- The Collected Letters of Joseph Conrad:A Review Essay
The publication of volumes 8 and 9 of The Collected Letters of Joseph Conrad in December 2007 brought to happy completion a project that began with the appearance of the first volume in 1983. To dyed-in-the-wool Conrad scholars, the emergence of these volumes of letters has afforded the sensation of aging at the same rate as Conrad. The handsome cover photograph of Conrad in 1923, by T. R. Annan and Sons, has graced each volume, holding out to the patient reader the promise of final synchrony between the private thoughts and the public image of the subject. This promise has now been fulfilled, and the result is a complete edition to celebrate and even wonder at.
The scholarly excellence that sustains the nine volumes of The Collected Letters of Joseph Conrad deserves recognition. Work on the editions began under the editorship of Frederick R. Karl and Laurence Davies. By the time of Karl's death in 2004, the editorial team had been [End Page 182]
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supplemented by three eminent Conradians (Owen Knowles, Gene M. Moore, and J. H. Stape) in order to hasten the project's completion. The additions proved felicitous: the final four volumes have appeared since 2002. More importantly, this increased rate of production—in defiance of the publishing laws that usually appertain in these cases—saw no diminution in the standards that have been a hallmark of the edition. They were maintained and, if anything, improved upon. The editorial scholarship is at once generous and suitably supportive, and the magisterial notes, whereby letters are not overwhelmed but constantly illuminated, a continual delight. As George Steiner rightly observed, "The scholarly wealth and care of this edition, the clarity of layout and secondary material, are beyond praise" ("Darkness of the Heart," The Sunday Times, 24 August 1986, 43).
At the heart of Conrad's vision of humanity stands a belief in the importance of solidarity. In many respects, the success of these nine volumes is a testament to that vision. Together, the Acknowledgements pages compile a who's who not only of Conrad scholars across the last three decades but also, extending to the legions of librarians, the broader scholarly community. The editors have been well served by the crew—and by no one more than the late Hans van Marle whose unrivalled and generous behind-the-scenes contributions steered the project home.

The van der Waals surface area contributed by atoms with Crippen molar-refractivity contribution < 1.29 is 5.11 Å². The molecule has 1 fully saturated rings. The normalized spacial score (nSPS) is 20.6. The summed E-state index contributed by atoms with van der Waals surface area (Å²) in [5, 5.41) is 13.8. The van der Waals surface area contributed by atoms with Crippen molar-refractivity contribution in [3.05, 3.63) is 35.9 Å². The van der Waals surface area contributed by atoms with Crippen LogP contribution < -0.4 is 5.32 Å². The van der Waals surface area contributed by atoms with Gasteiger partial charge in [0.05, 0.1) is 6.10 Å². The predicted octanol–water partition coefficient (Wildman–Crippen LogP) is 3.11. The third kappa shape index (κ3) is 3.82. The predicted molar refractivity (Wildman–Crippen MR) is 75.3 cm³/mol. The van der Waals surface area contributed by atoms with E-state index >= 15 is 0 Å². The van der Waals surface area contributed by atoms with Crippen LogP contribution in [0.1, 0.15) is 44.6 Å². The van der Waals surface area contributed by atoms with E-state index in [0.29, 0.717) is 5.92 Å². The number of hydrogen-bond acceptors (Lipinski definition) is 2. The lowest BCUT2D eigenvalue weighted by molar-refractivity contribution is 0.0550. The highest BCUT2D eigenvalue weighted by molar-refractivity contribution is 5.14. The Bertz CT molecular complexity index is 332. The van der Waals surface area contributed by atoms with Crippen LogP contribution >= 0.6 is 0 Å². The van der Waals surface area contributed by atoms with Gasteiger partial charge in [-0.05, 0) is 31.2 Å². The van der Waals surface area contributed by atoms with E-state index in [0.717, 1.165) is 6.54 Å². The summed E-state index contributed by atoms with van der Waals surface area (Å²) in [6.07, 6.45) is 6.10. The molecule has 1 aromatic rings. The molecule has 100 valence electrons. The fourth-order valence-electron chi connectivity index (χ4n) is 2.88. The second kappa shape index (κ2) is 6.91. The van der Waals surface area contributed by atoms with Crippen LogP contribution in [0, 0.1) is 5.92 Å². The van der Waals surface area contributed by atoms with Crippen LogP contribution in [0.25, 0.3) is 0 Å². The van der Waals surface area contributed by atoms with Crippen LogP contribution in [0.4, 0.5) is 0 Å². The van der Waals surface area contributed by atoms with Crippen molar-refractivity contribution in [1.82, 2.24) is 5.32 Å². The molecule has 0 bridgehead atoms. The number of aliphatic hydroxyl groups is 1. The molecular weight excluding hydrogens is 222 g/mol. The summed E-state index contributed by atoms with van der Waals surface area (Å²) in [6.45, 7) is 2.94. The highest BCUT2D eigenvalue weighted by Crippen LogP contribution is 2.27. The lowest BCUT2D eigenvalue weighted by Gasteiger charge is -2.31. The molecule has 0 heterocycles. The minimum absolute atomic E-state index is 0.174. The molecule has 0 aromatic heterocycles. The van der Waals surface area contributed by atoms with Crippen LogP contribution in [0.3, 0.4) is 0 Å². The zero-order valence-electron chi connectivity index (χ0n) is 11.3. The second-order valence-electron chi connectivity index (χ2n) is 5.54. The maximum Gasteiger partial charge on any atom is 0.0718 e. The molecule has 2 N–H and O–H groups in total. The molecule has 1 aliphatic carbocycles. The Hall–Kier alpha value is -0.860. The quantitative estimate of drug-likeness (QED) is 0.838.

Laurence Davies admits in his introduction to volume 9 that this "does not pretend to be the final word" on Conrad's correspondence, and since its publication a few short letters, previously unknown, have already turned up on the market and will, at the request of the copyright holder, soon appear in The Conradian, publication of the Joseph Conrad Society of the United Kingdom and journal of record in the field. Be that as it may, what he and his fellow editors have given us, though, is just about as final and scholarly an edition as we could have wished for, and in his own collected introductions, Davies has incidentally offered perhaps one of the finest biographical insights into Conrad the artist that we have.
Following the series format, volume 8 includes a helpful Gazetteer of Correspondents and Chronology of the years covered, while, in keeping with the standards set by previous volumes, the annotation of the letters is formidably detailed and erudite, drawing upon expertise built up over a quarter of a century...